• Fundamental questions remain to be answered as to the place of hormones in the treatment of diseases of the ear, nose, and throat. Local edema can be controlled by administering corticotropin and corticosteroids, but it is not certain that short-term relief promises long-term results. The fact that the adrenal cortex does not always release its hormones for the suppression of inflammatory reactions suggests the possibility that such reactions have some as yet unknown advantages to the body. Nasal symptoms that are clearly of infectious origin not only fail to benefit from administration of corticosteroids but eventually become unmanageable after it. Nasal polyps generally shrink during systemic hormone therapy but recur when it is discontinued; yet hormone therapy is more often than not preferable to polypectomy. While continued hormone therapy has an impressive number of incidental risks, withdrawal, too, requires careful planning. Despite these difficulties, there are absolute indications for the use of hormones, namely life-endangering allergies that resist routine management and chronic noninfectious inflammatory reactions that threaten to cause permanent structural damage.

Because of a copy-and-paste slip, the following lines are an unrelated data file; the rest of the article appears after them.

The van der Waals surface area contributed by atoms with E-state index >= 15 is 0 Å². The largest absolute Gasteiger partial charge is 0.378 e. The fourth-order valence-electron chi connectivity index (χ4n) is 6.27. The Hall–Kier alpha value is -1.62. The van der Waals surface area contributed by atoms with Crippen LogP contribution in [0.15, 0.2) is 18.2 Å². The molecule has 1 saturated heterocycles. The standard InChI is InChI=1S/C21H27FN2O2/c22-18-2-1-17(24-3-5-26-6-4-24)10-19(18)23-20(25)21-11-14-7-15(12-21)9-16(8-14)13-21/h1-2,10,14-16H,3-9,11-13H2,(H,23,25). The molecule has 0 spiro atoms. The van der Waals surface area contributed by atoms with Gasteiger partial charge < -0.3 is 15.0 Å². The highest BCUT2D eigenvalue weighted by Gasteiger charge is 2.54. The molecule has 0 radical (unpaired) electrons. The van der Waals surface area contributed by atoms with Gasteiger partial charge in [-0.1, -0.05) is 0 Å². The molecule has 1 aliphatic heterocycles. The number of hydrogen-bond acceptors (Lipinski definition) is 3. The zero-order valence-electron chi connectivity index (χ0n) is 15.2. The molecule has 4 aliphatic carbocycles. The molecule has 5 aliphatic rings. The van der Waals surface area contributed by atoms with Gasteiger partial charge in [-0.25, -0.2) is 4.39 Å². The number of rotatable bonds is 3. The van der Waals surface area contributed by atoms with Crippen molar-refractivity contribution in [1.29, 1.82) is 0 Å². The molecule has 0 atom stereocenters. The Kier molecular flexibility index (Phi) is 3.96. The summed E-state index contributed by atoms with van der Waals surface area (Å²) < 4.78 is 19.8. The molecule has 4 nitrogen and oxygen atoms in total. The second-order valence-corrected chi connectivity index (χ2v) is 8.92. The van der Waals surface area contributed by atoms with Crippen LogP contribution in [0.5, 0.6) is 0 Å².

Samter M. USE OF HORMONES IN TREATMENT OF OTOLARYNGOLOGIC DISEASE. JAMA. 1957;163(8):613–615. doi:10.1001/jama.1957.02970430003002
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